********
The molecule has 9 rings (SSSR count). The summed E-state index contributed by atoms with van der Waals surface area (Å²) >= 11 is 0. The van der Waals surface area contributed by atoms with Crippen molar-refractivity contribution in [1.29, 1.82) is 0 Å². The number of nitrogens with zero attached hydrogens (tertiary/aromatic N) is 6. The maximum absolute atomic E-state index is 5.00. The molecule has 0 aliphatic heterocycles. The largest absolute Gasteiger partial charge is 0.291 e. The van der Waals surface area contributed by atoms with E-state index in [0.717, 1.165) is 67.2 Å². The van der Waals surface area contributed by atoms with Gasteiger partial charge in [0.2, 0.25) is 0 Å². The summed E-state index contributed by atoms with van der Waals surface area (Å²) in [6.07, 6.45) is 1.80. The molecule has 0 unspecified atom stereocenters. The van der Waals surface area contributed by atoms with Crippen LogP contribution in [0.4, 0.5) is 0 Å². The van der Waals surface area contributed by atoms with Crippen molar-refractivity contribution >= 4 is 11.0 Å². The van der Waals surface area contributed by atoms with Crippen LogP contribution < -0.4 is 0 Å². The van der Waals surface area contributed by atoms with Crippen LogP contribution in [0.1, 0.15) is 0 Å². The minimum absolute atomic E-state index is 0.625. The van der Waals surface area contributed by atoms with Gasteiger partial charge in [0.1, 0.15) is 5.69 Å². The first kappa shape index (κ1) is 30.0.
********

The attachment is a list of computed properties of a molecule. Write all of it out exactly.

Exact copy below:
The molecule has 9 rings (SSSR count). The summed E-state index contributed by atoms with van der Waals surface area (Å²) >= 11 is 0. The van der Waals surface area contributed by atoms with Crippen molar-refractivity contribution in [1.29, 1.82) is 0 Å². The number of nitrogens with zero attached hydrogens (tertiary/aromatic N) is 6. The maximum absolute atomic E-state index is 5.00. The molecule has 0 aliphatic heterocycles. The largest absolute Gasteiger partial charge is 0.291 e. The van der Waals surface area contributed by atoms with E-state index in [0.717, 1.165) is 67.2 Å². The van der Waals surface area contributed by atoms with Gasteiger partial charge in [0.2, 0.25) is 0 Å². The summed E-state index contributed by atoms with van der Waals surface area (Å²) in [6.07, 6.45) is 1.80. The molecule has 0 unspecified atom stereocenters. The van der Waals surface area contributed by atoms with Crippen LogP contribution in [0.4, 0.5) is 0 Å². The van der Waals surface area contributed by atoms with Crippen molar-refractivity contribution >= 4 is 11.0 Å². The van der Waals surface area contributed by atoms with Crippen LogP contribution < -0.4 is 0 Å². The van der Waals surface area contributed by atoms with Crippen LogP contribution in [0.1, 0.15) is 0 Å². The minimum absolute atomic E-state index is 0.625. The van der Waals surface area contributed by atoms with Gasteiger partial charge in [0.1, 0.15) is 5.69 Å². The first kappa shape index (κ1) is 30.0.